Notes and Editorial Reviews
George Szell wasn't known for his Tchaikovsky, and he didn't record all that much of him. There's a very good Fourth Symphony on Decca (with the LSO), and of course he played the major concertos when necessary, but this release constitutes his outstanding contribution to the Russian composer's discography. There's certainly value in scarcity, for this Fifth Symphony is one of the great ones: magnificently played (of course), urgent and dynamic in the first movement, passionate but always flowing in the second, elegant in the waltz, and triumphant but never needlessly bombastic in the finale. Listeners who view Szell as a "strictly by the score" interpreter, largely on account of his treatment of tempo, will be surprised to hear an
added cymbal crash in the finale's coda. It's all good, clean fun.
The same holds true for the Capriccio, a bubbly performance given additional brilliance thanks to Szell's willingness to let the trumpets strut their stuff (also true in the symphony) and to the orchestra's hair-trigger rhythmic precision. Szell may not have let his hair down often, but there's a difference between discipline and inhibition. His best performances, as here, offer plenty of the former with no trace of the latter. The sonics show their age in a high level of hiss and a certain want of timbral richness, but better this than a remastering that chops off the treble and robs the music of its natural brilliance. That, thank God, you can still hear in abundance. This is a release that Szell fans will surely want to acquire, assuming of course that you don't already own one of its prior incarnations.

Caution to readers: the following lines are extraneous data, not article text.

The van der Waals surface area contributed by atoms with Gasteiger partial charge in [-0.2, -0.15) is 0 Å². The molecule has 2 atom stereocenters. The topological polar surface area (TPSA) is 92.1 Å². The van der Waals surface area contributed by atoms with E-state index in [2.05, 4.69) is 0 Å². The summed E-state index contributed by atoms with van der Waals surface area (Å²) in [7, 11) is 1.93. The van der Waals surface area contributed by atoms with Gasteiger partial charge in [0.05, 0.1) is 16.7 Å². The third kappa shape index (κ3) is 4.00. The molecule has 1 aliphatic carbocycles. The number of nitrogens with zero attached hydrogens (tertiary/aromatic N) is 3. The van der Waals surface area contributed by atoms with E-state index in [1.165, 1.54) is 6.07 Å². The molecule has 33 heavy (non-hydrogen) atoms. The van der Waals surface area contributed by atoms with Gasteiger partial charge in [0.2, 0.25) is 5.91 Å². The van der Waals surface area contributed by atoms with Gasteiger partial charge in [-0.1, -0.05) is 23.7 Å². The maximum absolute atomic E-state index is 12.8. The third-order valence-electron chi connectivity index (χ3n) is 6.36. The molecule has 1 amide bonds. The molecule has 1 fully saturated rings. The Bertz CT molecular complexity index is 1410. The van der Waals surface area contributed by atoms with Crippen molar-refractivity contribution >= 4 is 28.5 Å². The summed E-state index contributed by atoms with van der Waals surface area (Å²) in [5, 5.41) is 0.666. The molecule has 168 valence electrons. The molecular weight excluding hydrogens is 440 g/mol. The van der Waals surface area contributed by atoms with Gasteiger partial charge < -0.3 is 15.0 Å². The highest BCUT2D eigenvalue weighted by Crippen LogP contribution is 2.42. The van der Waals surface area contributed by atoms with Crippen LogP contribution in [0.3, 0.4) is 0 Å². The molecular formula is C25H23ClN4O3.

--David Hurwitz, ClassicsToday.com Read less
Works on This Recording
Symphony no 5 in E minor, Op. 64 by Peter Ilyich Tchaikovsky
Written: 1888; Russia
Length: 45 Minutes 37 Secs.
Capriccio italien, Op. 45 by Peter Ilyich Tchaikovsky
Written: 1880; Russia
Length: 14 Minutes 45 Secs.
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